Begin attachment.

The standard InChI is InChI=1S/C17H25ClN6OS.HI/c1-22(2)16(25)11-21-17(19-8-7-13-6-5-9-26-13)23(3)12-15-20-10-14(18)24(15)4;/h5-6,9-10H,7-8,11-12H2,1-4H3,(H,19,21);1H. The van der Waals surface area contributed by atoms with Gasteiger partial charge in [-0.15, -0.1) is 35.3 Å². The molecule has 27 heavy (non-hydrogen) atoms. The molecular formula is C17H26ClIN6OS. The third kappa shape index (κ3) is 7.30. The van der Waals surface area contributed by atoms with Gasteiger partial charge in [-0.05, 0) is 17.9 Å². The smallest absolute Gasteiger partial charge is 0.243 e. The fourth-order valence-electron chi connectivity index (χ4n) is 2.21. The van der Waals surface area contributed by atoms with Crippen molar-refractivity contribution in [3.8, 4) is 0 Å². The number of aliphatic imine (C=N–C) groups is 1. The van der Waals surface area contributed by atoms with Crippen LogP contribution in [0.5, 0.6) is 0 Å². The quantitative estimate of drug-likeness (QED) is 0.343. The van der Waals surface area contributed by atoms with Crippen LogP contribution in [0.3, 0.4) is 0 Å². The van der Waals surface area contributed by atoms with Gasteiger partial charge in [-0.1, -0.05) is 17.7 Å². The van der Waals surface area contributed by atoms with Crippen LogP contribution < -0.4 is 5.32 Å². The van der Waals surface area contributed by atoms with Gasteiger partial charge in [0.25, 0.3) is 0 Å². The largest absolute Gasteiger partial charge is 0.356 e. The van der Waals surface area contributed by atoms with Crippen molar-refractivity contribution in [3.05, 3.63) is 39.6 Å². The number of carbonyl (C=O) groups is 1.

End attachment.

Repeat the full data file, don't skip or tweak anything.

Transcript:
The standard InChI is InChI=1S/C17H25ClN6OS.HI/c1-22(2)16(25)11-21-17(19-8-7-13-6-5-9-26-13)23(3)12-15-20-10-14(18)24(15)4;/h5-6,9-10H,7-8,11-12H2,1-4H3,(H,19,21);1H. The van der Waals surface area contributed by atoms with Gasteiger partial charge in [-0.15, -0.1) is 35.3 Å². The molecule has 27 heavy (non-hydrogen) atoms. The molecular formula is C17H26ClIN6OS. The third kappa shape index (κ3) is 7.30. The van der Waals surface area contributed by atoms with Gasteiger partial charge in [-0.05, 0) is 17.9 Å². The smallest absolute Gasteiger partial charge is 0.243 e. The fourth-order valence-electron chi connectivity index (χ4n) is 2.21. The van der Waals surface area contributed by atoms with Crippen molar-refractivity contribution in [3.8, 4) is 0 Å². The number of aliphatic imine (C=N–C) groups is 1. The van der Waals surface area contributed by atoms with Crippen LogP contribution in [0.5, 0.6) is 0 Å². The quantitative estimate of drug-likeness (QED) is 0.343. The van der Waals surface area contributed by atoms with Crippen LogP contribution in [0.3, 0.4) is 0 Å². The van der Waals surface area contributed by atoms with Gasteiger partial charge in [-0.1, -0.05) is 17.7 Å². The van der Waals surface area contributed by atoms with Crippen LogP contribution < -0.4 is 5.32 Å². The van der Waals surface area contributed by atoms with Gasteiger partial charge in [0.25, 0.3) is 0 Å². The largest absolute Gasteiger partial charge is 0.356 e. The van der Waals surface area contributed by atoms with Crippen molar-refractivity contribution in [3.05, 3.63) is 39.6 Å². The number of carbonyl (C=O) groups is 1.